The betting strategy's logic is that you will eventually win, so you always win $1. Simply repeat until you're rich!
That seems reasonable and works except for one small but important detail: you don't have an infinite amount of money. That means eventually the wheel will produce enough red spins in a row to wipe you out.
For example, suppose you start with $63. Then you can afford to bet $1, $2, $4, $8, $16, and $32 before you run out of money. That means to lose in your first round of the strategy, the wheel would need to come up red six times in a row. The odds of that happening are roughly (1/2)^6 = 1/256. That seems like it won't happen, so you think you're safe.
In fact, you probably will win this first round. Unfortunately you won't stop there. You'll use the betting strategy again and again until you eventually lose. You may win for a while, but eventually the odds will catch up to you.
Using the Program
To use the program, enter your starting amount of money in the Current Bank text box. Enter the total amount that you would like to win in the Stop At box. Then click Go.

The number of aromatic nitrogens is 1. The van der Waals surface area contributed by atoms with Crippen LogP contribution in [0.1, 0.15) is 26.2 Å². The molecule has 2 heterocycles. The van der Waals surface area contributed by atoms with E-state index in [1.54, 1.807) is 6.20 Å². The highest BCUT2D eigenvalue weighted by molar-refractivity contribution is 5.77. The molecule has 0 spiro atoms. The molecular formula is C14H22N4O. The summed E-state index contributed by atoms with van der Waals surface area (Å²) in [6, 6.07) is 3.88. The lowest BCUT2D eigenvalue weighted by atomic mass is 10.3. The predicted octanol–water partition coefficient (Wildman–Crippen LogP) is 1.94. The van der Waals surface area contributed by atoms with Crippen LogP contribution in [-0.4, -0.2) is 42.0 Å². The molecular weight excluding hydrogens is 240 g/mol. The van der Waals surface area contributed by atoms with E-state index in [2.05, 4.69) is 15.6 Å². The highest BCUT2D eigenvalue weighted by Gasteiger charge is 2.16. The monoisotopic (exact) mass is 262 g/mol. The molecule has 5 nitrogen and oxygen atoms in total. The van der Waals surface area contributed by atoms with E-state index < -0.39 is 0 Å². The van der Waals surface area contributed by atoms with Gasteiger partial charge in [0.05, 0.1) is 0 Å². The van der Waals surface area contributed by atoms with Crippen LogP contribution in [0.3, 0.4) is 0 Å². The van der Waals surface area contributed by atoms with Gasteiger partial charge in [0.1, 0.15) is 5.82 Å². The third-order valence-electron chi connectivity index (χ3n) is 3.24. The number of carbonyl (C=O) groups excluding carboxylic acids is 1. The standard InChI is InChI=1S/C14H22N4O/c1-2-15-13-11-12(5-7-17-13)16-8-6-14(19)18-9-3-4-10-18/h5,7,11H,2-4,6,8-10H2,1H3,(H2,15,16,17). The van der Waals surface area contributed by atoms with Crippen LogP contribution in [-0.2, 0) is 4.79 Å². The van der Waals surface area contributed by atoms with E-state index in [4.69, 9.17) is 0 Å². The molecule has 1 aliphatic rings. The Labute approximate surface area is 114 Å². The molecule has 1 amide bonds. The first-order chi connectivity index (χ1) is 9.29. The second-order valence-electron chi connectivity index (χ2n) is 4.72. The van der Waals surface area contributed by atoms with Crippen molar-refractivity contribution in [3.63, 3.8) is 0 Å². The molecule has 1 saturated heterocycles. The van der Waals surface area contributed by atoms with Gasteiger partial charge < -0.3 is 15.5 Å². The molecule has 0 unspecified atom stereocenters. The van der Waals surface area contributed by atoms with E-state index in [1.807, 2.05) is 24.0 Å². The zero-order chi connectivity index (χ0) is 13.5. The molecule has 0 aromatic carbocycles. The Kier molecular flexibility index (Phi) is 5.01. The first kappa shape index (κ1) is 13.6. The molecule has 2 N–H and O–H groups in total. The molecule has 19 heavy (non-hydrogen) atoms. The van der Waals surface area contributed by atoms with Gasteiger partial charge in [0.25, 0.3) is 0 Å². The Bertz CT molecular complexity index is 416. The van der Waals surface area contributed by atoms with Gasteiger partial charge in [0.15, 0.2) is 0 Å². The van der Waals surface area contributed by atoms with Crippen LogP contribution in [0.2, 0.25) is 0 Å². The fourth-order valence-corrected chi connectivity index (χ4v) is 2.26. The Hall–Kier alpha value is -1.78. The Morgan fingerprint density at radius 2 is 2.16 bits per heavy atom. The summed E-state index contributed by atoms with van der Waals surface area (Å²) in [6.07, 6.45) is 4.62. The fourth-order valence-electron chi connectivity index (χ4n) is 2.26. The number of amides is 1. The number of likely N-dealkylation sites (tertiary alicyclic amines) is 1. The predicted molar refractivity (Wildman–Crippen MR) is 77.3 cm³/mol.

As it simulates the betting strategy, the program displays your maximum bank, the number of rounds it has played, the current bet, whether you won or lost the previous round, and your largest bet.
The program simulates the betting strategy until your bank reaches the stopping amount or you no longer have enough money to cover your next bet. (Another condition that you might include would be a maximum number of rounds. You probably can't run 10,000 rounds at a real roulette wheel before you collapse from exhaustion.)
If you pick specific values, for example a $100 initial bank and a stopping amount of $150, you'll win some times and lose others. If you perform many trials and keep track, you'll find that you lose overall.
If you enter very large values, you can test the program to see what happens if you have an almost unlimited amount of money. You can play for quite a long time, but eventually you'll lose.
When you click the Go button, the program executes the following code.
private int Round;
private decimal MaxBet, CurrentBank, MaxBank, LastBet;
private bool LastWon;
private Random Rand = new Random();